I wouldn't homeschool, but why on earth would I say it is not a viable option? It's a legitimate option, even if many want to do it because of their conception of Jesus Christ and the world.
    Michael J Petrilli-"Is School Choice Enough?"-A response to the recent timidity of American conservatives toward education reform. https://nationalaffairs.com/publicat...-choice-enough

  5. #35
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    Re: Homeschooling

    I have been a public high school teacher for 17 years. If I had the chance to raise my kids again, and I knew what I know now, then I most definitely would home school my kids.

    The problems with homeschooling as I see it are; a lack of knowledge of the parent in various subjects, either an ultra right-wing or an ultra left-wing attitude that the parents indoctrinate into their children and a lack of socialisation and interaction with peers. The positive aspects to homeschooling are; the parent can ensure that their child knows how to read, write and comprehend various texts before they move to the next level, a chance to take the child out of a class room environment to explore various venues any time the lesson needs it, the child is not constantly stressed due to bullying and the lack of left-wing indoctrination which I assure you happens constantly. All our text books are politically correct and many times a student has asked a question and I tow the politically correct line to ensure that I am not faced with a backlash. Lefty teachers can say what they want but a conservative teacher has to be very careful with what they say.

    At the start of every new year, the number of students in Year 7 classes who cannot read, write or comprehend texts, who cannot even sit in a chair correctly, who do not know how to listen, have no manners and definitely no respect for anyone, not their peers and not their teachers, is increasing. As I said before, at the beginning of this year, 1/5 of Year 7 students who started at my high school have a reading, writing and comprehension level of a Year 1-3 student. They have been shoved through the system and will be until they are old enough to leave school. That does not happen with homeschooling as the parent can ensure that their child can read, write and comprehend various texts and they are not just shoved through.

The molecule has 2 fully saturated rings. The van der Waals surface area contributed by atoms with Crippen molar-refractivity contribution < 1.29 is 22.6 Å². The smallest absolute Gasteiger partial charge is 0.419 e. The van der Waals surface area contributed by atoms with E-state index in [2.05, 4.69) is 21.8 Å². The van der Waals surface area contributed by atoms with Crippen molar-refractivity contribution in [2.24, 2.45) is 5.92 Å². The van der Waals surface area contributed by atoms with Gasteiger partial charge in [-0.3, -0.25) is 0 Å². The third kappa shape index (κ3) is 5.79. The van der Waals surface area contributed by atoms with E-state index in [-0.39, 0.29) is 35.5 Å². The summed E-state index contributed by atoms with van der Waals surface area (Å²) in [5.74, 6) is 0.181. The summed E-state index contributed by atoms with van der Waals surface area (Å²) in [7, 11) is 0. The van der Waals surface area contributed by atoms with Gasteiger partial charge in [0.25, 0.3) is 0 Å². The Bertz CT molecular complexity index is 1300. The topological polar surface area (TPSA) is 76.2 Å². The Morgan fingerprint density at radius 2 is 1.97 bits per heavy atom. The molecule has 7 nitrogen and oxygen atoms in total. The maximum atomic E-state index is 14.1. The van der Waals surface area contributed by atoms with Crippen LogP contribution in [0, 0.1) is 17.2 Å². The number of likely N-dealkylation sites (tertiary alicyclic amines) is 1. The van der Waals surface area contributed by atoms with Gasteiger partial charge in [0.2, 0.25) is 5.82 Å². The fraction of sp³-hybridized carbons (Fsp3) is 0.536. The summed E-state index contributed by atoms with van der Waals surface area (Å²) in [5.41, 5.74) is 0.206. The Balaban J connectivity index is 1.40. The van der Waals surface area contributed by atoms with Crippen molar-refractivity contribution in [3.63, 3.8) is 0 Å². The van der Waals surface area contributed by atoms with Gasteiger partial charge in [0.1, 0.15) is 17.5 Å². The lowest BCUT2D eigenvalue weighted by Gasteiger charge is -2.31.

A key word in the universe is balance. Teach knowledge, analysis and critical thinking skills, various ideas and ideologies from around the world, respect for oneself and others, a strong work ethic and a love of learning, and a "balanced" child will be the result. My four grand daughters all go to public schools and they are doing pretty good, but that's because they have been taught the things I mentioned and their parents are involved in their learning.

  6. #36
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    Re: Homeschooling

    Quote Originally Posted by Cardinal View Post
    If the result is to inculcate a hostility to evolution and critical thinking in general, and to celebrate logical fallacies and rewrite history, then yeah that's a problem.
    Accepting liberal dogma ≠ critical thinking. As for evolution, give me a break. What is taught in public schools is liberal creationism - evolution applies everywhere except to present-day humanity and evolution has nothing to say about us. As for revisionist history, you wouldn't happen to be a freshly wakened Rip van Winkle, would you? Liberal revisionism of history is running rampant.

  7. #37
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    Re: Homeschooling

    No, I do not intend to home-school my children, barring extraordinary circumstances.

    I think as long as the public schools in the area are decent, kids will receive a better quality education and be more socially well-adjusted going to public school than being home-schooled. If you're looking at very poor quality public schools (inner-city schools, or very poor rural districts for example), or the kids have special needs, home-schooling might be a better option.
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  8. #38
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    Re: Homeschooling

    Quote Originally Posted by LadyMoonlight View Post
    The positive aspects to homeschooling are; the parent can ensure that their child knows how to read, write and comprehend various texts before they move to the next level,
    IF smaller class sizes are beneficial to student outcomes, then it's very difficult to imagine an outcome more ideal than one teacher and one or two students. Talk about individualized learning plans and focusing on the needs of the student. And bonus point - no union issues, no administration issues and no national issues which subvert student learning in order to advance other goals.